One of the biggest flip flops of all is his rejection of public campaign financing. His campaign’s claim that he does not need the public funding because he is racking in mass amounts of cash from small contributors is bogus. He is getting the corporate money and the funding from the well-connected. I am not a supporter of public campaign finance myself, so I don’t criticize him for opting out of public funding, but do not see how he can do it with a straight face. It is reassuring to see that Obama is not the Messiah, but just another lying politician.

He has also reversed his position and endorsed the Supreme Court rulings on the death penalty and gun control without adequate explanation. He has also said he would not only continue but would expand the Bush faith-based intuitive. And, during the primary wasn’t he saying something different about NAFTA than what he is saying now? Have you noticed that he has started wearing every politicians favorite fashion accessory, the flag lapel pin?

Obama has been able to do all this without apparently angering his most “progressive” supporters. Of course, they have no place to go. They are not going to vote for McCain and I don’t see them jumping on the Ralph Nader bandwagon. Still, they must feel betrayed. Don’t you know many of them are feeling like they should have went with their first instinct and voted for Kucinish? If you consider yourself a “progressive”, do you not feel betrayed?

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  1. You are a very untypical Republican. I thought the "Head in the sand" over global warming was compulsory, and your ideas on Cuba would be heresy amongst the Repubs I talk to. Interesting stuff. As far as Obama is concerned, no surprise whatsoever. I was predicting a complete about turn on Iraq as soon as he was nominated, and although i think the Iraq war is illegal, I can't see a time scale of 16 months for withdrawal, or any timetable at the moment to be realistic. Its pretty obvious that as Obama was campaigning he was picking up more finacial backing than Hilary. Where from? Capitalists who he was telling "Don't worry- its business as usual."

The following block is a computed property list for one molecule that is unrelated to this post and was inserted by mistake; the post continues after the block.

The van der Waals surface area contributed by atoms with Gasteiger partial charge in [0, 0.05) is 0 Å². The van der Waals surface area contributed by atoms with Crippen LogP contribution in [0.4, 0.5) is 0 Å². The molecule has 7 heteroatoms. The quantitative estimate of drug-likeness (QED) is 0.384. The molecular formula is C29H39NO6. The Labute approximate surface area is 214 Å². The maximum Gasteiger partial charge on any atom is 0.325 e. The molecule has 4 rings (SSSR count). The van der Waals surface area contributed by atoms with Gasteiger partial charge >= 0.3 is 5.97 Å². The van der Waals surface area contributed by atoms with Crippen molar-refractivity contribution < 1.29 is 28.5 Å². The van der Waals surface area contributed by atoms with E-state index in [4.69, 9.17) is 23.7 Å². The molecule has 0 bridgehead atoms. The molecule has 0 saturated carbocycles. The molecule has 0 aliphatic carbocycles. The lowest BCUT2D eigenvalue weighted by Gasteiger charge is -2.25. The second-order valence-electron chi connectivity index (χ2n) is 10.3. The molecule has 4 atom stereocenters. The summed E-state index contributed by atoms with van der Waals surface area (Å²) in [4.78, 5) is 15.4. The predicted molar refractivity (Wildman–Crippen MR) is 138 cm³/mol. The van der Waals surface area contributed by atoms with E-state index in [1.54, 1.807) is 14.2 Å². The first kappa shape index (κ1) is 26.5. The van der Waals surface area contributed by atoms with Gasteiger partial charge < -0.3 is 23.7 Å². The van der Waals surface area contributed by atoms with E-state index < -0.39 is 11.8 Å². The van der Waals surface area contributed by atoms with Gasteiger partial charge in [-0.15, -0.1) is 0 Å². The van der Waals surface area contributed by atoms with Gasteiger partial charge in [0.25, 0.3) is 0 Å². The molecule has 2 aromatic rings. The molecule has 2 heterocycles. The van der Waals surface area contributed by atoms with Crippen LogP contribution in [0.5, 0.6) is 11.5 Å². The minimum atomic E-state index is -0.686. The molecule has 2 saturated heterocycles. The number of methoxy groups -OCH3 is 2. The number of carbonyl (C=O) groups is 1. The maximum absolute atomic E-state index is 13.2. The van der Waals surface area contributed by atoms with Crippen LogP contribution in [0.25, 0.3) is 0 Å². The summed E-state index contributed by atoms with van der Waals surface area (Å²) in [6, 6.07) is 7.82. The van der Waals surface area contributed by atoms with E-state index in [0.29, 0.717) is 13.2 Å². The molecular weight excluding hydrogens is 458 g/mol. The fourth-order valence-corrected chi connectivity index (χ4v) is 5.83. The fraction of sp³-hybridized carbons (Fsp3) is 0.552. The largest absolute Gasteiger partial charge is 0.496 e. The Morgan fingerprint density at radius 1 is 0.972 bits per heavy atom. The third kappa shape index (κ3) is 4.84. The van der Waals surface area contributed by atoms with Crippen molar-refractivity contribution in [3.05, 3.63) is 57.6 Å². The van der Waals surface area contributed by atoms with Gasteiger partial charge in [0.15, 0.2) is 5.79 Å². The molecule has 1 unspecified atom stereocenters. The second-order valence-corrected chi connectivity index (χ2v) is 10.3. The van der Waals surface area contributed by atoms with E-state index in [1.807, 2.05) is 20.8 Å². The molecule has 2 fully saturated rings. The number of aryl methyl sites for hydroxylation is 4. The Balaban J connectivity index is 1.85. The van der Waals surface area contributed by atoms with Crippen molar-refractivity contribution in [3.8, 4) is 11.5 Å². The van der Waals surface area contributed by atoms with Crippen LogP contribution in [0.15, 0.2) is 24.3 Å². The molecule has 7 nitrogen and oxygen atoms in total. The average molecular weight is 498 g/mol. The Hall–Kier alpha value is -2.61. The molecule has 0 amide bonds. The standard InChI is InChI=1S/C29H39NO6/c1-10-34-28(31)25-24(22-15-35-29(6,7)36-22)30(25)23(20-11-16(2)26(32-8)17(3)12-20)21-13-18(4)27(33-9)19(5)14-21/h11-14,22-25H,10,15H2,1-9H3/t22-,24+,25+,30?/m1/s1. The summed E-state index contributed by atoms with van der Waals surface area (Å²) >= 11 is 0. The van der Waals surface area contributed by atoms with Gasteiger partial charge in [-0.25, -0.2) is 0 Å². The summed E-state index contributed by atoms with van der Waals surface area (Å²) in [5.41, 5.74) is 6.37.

2. I saw this while looking for "Obama & change" pics, now that he enrolled God in fighting Climate Change. "On his second inauguration, Obama said the U.S. must reduce its greenhouse gas emissions in order to "preserve our planet, commanded to our care by God. That's what will lend meaning to the creed our fathers once declared." The planet has not been warming for the past 15 years, wind and solar power have been proven to increase CO2 emissions between 2000 and 2012 in Germany, CO2 follows global temperature changes rather than leading them (and perhaps causing them) and please enjoy the balmy interglacial that we have been in for the past 11,000 years. I am afraid the carbon tax is coming, a victory for Germans who need to regain competitiveness. Nothing to do with climate. A tax is a tax.